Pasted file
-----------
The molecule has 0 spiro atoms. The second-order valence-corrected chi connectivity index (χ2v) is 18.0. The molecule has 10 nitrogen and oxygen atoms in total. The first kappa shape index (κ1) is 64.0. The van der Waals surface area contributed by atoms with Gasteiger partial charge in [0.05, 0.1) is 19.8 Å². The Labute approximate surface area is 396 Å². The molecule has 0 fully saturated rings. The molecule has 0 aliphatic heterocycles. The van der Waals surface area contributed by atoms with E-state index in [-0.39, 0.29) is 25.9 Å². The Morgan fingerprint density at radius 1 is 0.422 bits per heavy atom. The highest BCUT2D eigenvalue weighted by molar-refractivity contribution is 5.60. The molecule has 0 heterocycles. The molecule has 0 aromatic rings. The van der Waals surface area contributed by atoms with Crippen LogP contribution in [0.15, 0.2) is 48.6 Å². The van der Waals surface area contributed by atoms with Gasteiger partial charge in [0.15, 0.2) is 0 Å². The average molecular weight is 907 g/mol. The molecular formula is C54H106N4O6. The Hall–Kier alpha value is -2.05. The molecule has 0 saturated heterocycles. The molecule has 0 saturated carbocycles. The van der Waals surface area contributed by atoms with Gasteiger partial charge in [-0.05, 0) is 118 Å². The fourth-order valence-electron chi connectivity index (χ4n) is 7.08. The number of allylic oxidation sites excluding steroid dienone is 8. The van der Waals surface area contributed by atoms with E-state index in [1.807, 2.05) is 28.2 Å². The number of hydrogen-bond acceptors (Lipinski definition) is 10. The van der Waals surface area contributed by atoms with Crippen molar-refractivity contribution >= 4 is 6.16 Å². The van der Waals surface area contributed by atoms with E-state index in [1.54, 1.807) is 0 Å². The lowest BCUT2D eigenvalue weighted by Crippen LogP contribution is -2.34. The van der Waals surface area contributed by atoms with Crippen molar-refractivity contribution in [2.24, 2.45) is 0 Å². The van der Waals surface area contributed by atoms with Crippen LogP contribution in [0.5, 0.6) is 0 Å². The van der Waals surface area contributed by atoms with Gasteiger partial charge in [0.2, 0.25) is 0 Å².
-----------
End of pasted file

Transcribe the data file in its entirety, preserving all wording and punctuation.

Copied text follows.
The molecule has 0 spiro atoms. The second-order valence-corrected chi connectivity index (χ2v) is 18.0. The molecule has 10 nitrogen and oxygen atoms in total. The first kappa shape index (κ1) is 64.0. The van der Waals surface area contributed by atoms with Gasteiger partial charge in [0.05, 0.1) is 19.8 Å². The Labute approximate surface area is 396 Å². The molecule has 0 fully saturated rings. The molecule has 0 aliphatic heterocycles. The van der Waals surface area contributed by atoms with E-state index in [-0.39, 0.29) is 25.9 Å². The Morgan fingerprint density at radius 1 is 0.422 bits per heavy atom. The highest BCUT2D eigenvalue weighted by molar-refractivity contribution is 5.60. The molecule has 0 heterocycles. The molecule has 0 aromatic rings. The van der Waals surface area contributed by atoms with Crippen LogP contribution in [0.15, 0.2) is 48.6 Å². The van der Waals surface area contributed by atoms with Gasteiger partial charge in [0.15, 0.2) is 0 Å². The average molecular weight is 907 g/mol. The molecular formula is C54H106N4O6. The Hall–Kier alpha value is -2.05. The molecule has 0 saturated heterocycles. The molecule has 0 saturated carbocycles. The van der Waals surface area contributed by atoms with Gasteiger partial charge in [-0.05, 0) is 118 Å². The fourth-order valence-electron chi connectivity index (χ4n) is 7.08. The number of allylic oxidation sites excluding steroid dienone is 8. The van der Waals surface area contributed by atoms with E-state index in [1.807, 2.05) is 28.2 Å². The number of hydrogen-bond acceptors (Lipinski definition) is 10. The van der Waals surface area contributed by atoms with Crippen molar-refractivity contribution >= 4 is 6.16 Å². The van der Waals surface area contributed by atoms with E-state index in [1.54, 1.807) is 0 Å². The lowest BCUT2D eigenvalue weighted by Crippen LogP contribution is -2.34. The van der Waals surface area contributed by atoms with Crippen molar-refractivity contribution in [2.24, 2.45) is 0 Å². The van der Waals surface area contributed by atoms with Crippen LogP contribution in [0.5, 0.6) is 0 Å². The van der Waals surface area contributed by atoms with Gasteiger partial charge in [0.2, 0.25) is 0 Å².